Importance of Talking

Every person has some type of emotional baggage they have to carry around with them. Sethe, and Paul D's traumas are especially heavy. They have both attempted processing their hurt in different ways. Sethe isn't as strict about letting her old life seep into her new one. Paul D's method is to pack it away and never take it out again. Although during a few select conversations with Sethe, we see him opening up that pain a little bit. Opening up becomes easier for him because he is with someone who was there, or was related to some of the harder moments of his life. Sethe and Paul D. were both slaves in their past. Even though they were split up for a while, they can still relate to each other. Therefore, Paul D and Sethe use each other to acknowledge their pasts. Obviously, this is not a pleasurable experience but it is crucial that they have taken the time to confront what they've been hiding from. Beloved also helps Sethe remember her past. At some points, this is beneficial for Sethe, but it is scary to know what she is capable of when her past gets too close. Overall, because of the degree of their horribles traumas from the past, it's not always beneficial to constantly have those experiences on their mind and talk about them. On the other hand, talking/storytelling is an extremely important act for these characters.

Wednesday, November 28, 2018

The Uncomfortable-ness of Beloved

THIS IS A SPOILER---- Just a warning. 
Throughout the entire time I knew the character Beloved, I was uncomfortable. I brought this discomfort up to my seventh period English class, but to no avail, we only discussed her sex scene with Paul D. Beloved the character, (though she truly was a rapist to Paul D), gave me total sicko-rapist vibes throughout the entire book. Her demeanor, her appearance, the way Morrison described her, and the way other character's described her reminded me of a socio-path. She came across as sweet and loving, when truly she was disconnected from all the characters except one, her mother. The mother who NOT TO MENTION was her murderer. And her mother who Beloved also had intentions of killing/ ruining her life. So that part got me off to a bad start, but then the whole death allusions and descriptive chapter from the perspective of Beloved where she talks about attempting to gnaw off someone's face, but it was actually her own face, was also totally creepy and perverted to me. And not to mention how the women who come in a group of 30 to the house to pray for Sethe/ (maybe?) fight off Beloved describe her is totally insane. In describing her as clever because she appeared pregnant and had a dazzling smile, I was once again reminded how disturbing (and sinister) Beloved as a character is. I almost wish we could have seen into Beloved's mind more than simply the chapter at the end, because I am so fascinated to hear Beloved's desires/ why she does what she does, but it also terrifies me to even think about her perspective.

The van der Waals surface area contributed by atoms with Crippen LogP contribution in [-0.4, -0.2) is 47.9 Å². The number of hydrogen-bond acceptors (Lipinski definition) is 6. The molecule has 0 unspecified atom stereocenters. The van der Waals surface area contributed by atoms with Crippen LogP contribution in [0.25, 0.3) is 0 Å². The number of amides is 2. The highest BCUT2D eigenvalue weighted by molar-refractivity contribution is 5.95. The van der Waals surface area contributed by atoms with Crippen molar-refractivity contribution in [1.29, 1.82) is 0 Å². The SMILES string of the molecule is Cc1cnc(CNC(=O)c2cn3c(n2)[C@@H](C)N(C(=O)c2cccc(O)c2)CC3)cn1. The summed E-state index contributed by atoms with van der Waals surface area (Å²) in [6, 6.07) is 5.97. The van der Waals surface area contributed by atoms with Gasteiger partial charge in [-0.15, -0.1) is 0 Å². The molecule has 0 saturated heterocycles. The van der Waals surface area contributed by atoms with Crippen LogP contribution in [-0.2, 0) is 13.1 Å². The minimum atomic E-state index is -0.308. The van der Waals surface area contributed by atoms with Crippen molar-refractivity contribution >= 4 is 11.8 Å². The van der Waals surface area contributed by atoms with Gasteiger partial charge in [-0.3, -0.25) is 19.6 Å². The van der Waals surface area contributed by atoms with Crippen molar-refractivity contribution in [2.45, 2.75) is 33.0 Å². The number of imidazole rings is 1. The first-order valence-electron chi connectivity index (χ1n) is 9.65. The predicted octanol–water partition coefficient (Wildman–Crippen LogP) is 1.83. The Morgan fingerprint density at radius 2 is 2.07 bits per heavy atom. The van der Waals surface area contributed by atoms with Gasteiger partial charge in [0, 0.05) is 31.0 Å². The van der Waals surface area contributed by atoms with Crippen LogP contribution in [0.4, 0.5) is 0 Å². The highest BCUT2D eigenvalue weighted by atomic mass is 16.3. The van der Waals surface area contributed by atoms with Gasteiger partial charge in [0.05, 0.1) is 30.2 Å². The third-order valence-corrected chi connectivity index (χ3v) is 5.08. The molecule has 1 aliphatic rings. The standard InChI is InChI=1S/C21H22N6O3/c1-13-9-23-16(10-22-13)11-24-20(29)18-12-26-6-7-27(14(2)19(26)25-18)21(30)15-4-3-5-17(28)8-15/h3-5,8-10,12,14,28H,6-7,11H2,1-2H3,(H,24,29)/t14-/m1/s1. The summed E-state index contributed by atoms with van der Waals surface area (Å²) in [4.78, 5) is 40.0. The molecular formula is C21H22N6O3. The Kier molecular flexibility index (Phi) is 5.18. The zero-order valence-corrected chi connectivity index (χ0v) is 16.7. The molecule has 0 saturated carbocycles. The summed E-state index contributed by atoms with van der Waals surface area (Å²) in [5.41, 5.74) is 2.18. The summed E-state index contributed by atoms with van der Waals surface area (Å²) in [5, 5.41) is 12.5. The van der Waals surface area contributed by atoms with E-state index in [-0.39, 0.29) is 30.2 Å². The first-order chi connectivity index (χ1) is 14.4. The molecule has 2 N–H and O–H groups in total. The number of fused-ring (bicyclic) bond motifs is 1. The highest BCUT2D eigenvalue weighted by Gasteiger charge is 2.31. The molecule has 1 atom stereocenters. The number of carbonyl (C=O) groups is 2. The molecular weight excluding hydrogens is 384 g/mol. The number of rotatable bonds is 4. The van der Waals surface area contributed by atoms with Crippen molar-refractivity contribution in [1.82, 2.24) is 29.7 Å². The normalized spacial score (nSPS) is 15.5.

Adjectives Defining Identity

In Beloved, Tony Morrison masterfully tells the story of life after slavery in a haunting manner. In addition to her literary techniques, Morrison's language surrounding race and identity caught my eye.

Throughout the novel, the color of one's skin is always tied into the person it describes. For example, Amy is a "whitegirl" and the house on Bluestone Road is in a "colouredpeople" neighborhood.

Although Morrison's deliberate combination of the two words makes perfect sense seeing as how race defines your position in society, I've never seen an author do this before. Subtle yet striking, this combination contributes to the author's depiction of identity where slaves are animals and stripped of agency. Denver isn't just a girl, she's a colouredgirl. Amy isn't just a girl, she's a whitegirl.